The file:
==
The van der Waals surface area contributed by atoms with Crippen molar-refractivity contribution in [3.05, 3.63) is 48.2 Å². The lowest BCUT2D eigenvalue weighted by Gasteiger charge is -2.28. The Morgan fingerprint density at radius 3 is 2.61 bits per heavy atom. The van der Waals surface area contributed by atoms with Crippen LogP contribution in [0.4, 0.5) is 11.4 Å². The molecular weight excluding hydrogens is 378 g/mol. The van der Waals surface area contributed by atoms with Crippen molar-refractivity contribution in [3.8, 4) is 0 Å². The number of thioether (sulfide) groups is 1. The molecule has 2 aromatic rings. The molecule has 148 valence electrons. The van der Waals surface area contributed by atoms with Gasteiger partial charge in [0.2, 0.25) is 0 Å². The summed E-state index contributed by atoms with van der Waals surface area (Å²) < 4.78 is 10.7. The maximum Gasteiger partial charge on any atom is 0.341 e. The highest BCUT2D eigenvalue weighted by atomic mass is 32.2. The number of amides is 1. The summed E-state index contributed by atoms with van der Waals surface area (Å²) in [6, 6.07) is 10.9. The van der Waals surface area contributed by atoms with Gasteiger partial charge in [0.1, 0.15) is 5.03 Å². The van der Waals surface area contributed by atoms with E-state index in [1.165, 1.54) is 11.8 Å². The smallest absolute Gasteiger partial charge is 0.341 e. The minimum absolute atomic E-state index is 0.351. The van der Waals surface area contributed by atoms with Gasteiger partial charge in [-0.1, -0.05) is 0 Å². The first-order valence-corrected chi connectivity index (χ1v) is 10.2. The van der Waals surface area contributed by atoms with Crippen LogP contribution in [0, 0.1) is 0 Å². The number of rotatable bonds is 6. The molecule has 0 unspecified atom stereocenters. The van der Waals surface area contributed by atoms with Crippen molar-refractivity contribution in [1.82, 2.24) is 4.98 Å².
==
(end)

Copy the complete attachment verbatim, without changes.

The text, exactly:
The van der Waals surface area contributed by atoms with Crippen molar-refractivity contribution in [3.05, 3.63) is 48.2 Å². The lowest BCUT2D eigenvalue weighted by Gasteiger charge is -2.28. The Morgan fingerprint density at radius 3 is 2.61 bits per heavy atom. The van der Waals surface area contributed by atoms with Crippen LogP contribution in [0.4, 0.5) is 11.4 Å². The molecular weight excluding hydrogens is 378 g/mol. The van der Waals surface area contributed by atoms with Crippen molar-refractivity contribution in [3.8, 4) is 0 Å². The number of thioether (sulfide) groups is 1. The molecule has 2 aromatic rings. The molecule has 148 valence electrons. The van der Waals surface area contributed by atoms with Gasteiger partial charge in [0.2, 0.25) is 0 Å². The summed E-state index contributed by atoms with van der Waals surface area (Å²) < 4.78 is 10.7. The maximum Gasteiger partial charge on any atom is 0.341 e. The highest BCUT2D eigenvalue weighted by atomic mass is 32.2. The number of amides is 1. The summed E-state index contributed by atoms with van der Waals surface area (Å²) in [6, 6.07) is 10.9. The van der Waals surface area contributed by atoms with Gasteiger partial charge in [0.1, 0.15) is 5.03 Å². The van der Waals surface area contributed by atoms with E-state index in [1.165, 1.54) is 11.8 Å². The smallest absolute Gasteiger partial charge is 0.341 e. The minimum absolute atomic E-state index is 0.351. The van der Waals surface area contributed by atoms with Gasteiger partial charge in [-0.1, -0.05) is 0 Å². The first-order valence-corrected chi connectivity index (χ1v) is 10.2. The van der Waals surface area contributed by atoms with Crippen LogP contribution in [0, 0.1) is 0 Å². The number of rotatable bonds is 6. The molecule has 0 unspecified atom stereocenters. The van der Waals surface area contributed by atoms with Crippen molar-refractivity contribution in [1.82, 2.24) is 4.98 Å².